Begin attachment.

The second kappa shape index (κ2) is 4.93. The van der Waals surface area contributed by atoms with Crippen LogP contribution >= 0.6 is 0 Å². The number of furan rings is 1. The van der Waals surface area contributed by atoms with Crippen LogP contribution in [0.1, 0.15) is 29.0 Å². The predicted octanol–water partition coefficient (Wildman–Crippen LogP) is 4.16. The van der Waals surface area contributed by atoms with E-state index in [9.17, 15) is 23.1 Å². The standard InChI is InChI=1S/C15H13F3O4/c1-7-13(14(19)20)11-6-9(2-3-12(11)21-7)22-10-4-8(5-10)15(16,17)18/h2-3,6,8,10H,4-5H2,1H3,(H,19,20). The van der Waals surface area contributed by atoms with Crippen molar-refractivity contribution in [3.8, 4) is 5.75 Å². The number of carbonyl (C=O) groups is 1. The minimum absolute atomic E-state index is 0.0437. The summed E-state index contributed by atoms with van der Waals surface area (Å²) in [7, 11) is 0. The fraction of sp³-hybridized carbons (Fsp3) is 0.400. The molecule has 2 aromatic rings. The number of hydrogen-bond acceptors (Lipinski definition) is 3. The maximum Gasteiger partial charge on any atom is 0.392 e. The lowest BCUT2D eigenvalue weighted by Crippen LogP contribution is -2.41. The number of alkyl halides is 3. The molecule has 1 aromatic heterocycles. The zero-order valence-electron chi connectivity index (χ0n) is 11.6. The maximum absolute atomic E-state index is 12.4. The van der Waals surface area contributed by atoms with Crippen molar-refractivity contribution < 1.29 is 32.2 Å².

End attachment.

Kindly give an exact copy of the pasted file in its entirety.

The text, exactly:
The second kappa shape index (κ2) is 4.93. The van der Waals surface area contributed by atoms with Crippen LogP contribution >= 0.6 is 0 Å². The number of furan rings is 1. The van der Waals surface area contributed by atoms with Crippen LogP contribution in [0.1, 0.15) is 29.0 Å². The predicted octanol–water partition coefficient (Wildman–Crippen LogP) is 4.16. The van der Waals surface area contributed by atoms with E-state index in [9.17, 15) is 23.1 Å². The standard InChI is InChI=1S/C15H13F3O4/c1-7-13(14(19)20)11-6-9(2-3-12(11)21-7)22-10-4-8(5-10)15(16,17)18/h2-3,6,8,10H,4-5H2,1H3,(H,19,20). The van der Waals surface area contributed by atoms with Crippen molar-refractivity contribution in [3.8, 4) is 5.75 Å². The number of carbonyl (C=O) groups is 1. The minimum absolute atomic E-state index is 0.0437. The summed E-state index contributed by atoms with van der Waals surface area (Å²) in [7, 11) is 0. The fraction of sp³-hybridized carbons (Fsp3) is 0.400. The molecule has 2 aromatic rings. The number of hydrogen-bond acceptors (Lipinski definition) is 3. The maximum Gasteiger partial charge on any atom is 0.392 e. The lowest BCUT2D eigenvalue weighted by Crippen LogP contribution is -2.41. The number of alkyl halides is 3. The molecule has 1 aromatic heterocycles. The zero-order valence-electron chi connectivity index (χ0n) is 11.6. The maximum absolute atomic E-state index is 12.4. The van der Waals surface area contributed by atoms with Crippen molar-refractivity contribution < 1.29 is 32.2 Å².